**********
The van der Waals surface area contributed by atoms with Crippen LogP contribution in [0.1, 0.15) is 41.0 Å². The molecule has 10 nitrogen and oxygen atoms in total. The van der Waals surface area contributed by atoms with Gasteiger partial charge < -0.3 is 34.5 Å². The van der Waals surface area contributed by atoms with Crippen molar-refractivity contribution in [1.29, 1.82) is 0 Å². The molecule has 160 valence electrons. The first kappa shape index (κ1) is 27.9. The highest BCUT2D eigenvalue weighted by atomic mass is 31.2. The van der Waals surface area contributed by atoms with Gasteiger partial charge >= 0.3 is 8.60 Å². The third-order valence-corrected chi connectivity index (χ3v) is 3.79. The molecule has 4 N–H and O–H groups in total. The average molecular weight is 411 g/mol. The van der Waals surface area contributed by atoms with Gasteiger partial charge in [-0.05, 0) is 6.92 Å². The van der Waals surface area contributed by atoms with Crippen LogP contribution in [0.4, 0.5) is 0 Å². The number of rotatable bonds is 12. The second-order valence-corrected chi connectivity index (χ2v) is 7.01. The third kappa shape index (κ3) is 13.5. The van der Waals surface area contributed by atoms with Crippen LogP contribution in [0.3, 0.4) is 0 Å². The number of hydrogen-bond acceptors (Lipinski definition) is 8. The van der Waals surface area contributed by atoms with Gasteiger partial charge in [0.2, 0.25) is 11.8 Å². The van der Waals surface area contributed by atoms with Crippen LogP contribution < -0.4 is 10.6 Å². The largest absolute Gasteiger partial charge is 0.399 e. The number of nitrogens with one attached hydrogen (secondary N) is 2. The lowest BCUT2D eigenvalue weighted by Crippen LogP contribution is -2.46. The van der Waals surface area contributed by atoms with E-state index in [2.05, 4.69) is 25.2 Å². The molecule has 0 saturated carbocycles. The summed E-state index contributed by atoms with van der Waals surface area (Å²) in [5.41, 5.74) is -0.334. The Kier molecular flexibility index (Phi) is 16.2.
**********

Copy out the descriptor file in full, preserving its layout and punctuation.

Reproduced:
The van der Waals surface area contributed by atoms with Crippen LogP contribution in [0.1, 0.15) is 41.0 Å². The molecule has 10 nitrogen and oxygen atoms in total. The van der Waals surface area contributed by atoms with Gasteiger partial charge < -0.3 is 34.5 Å². The van der Waals surface area contributed by atoms with Crippen molar-refractivity contribution in [1.29, 1.82) is 0 Å². The molecule has 160 valence electrons. The first kappa shape index (κ1) is 27.9. The highest BCUT2D eigenvalue weighted by atomic mass is 31.2. The van der Waals surface area contributed by atoms with Gasteiger partial charge >= 0.3 is 8.60 Å². The third-order valence-corrected chi connectivity index (χ3v) is 3.79. The molecule has 4 N–H and O–H groups in total. The average molecular weight is 411 g/mol. The van der Waals surface area contributed by atoms with Gasteiger partial charge in [-0.05, 0) is 6.92 Å². The van der Waals surface area contributed by atoms with Crippen LogP contribution in [0.4, 0.5) is 0 Å². The number of rotatable bonds is 12. The second-order valence-corrected chi connectivity index (χ2v) is 7.01. The third kappa shape index (κ3) is 13.5. The van der Waals surface area contributed by atoms with Crippen LogP contribution in [0.3, 0.4) is 0 Å². The number of hydrogen-bond acceptors (Lipinski definition) is 8. The van der Waals surface area contributed by atoms with Gasteiger partial charge in [0.2, 0.25) is 11.8 Å². The van der Waals surface area contributed by atoms with Crippen LogP contribution < -0.4 is 10.6 Å². The largest absolute Gasteiger partial charge is 0.399 e. The number of nitrogens with one attached hydrogen (secondary N) is 2. The lowest BCUT2D eigenvalue weighted by Crippen LogP contribution is -2.46. The van der Waals surface area contributed by atoms with E-state index in [2.05, 4.69) is 25.2 Å². The molecule has 0 saturated carbocycles. The summed E-state index contributed by atoms with van der Waals surface area (Å²) in [5.41, 5.74) is -0.334. The Kier molecular flexibility index (Phi) is 16.2.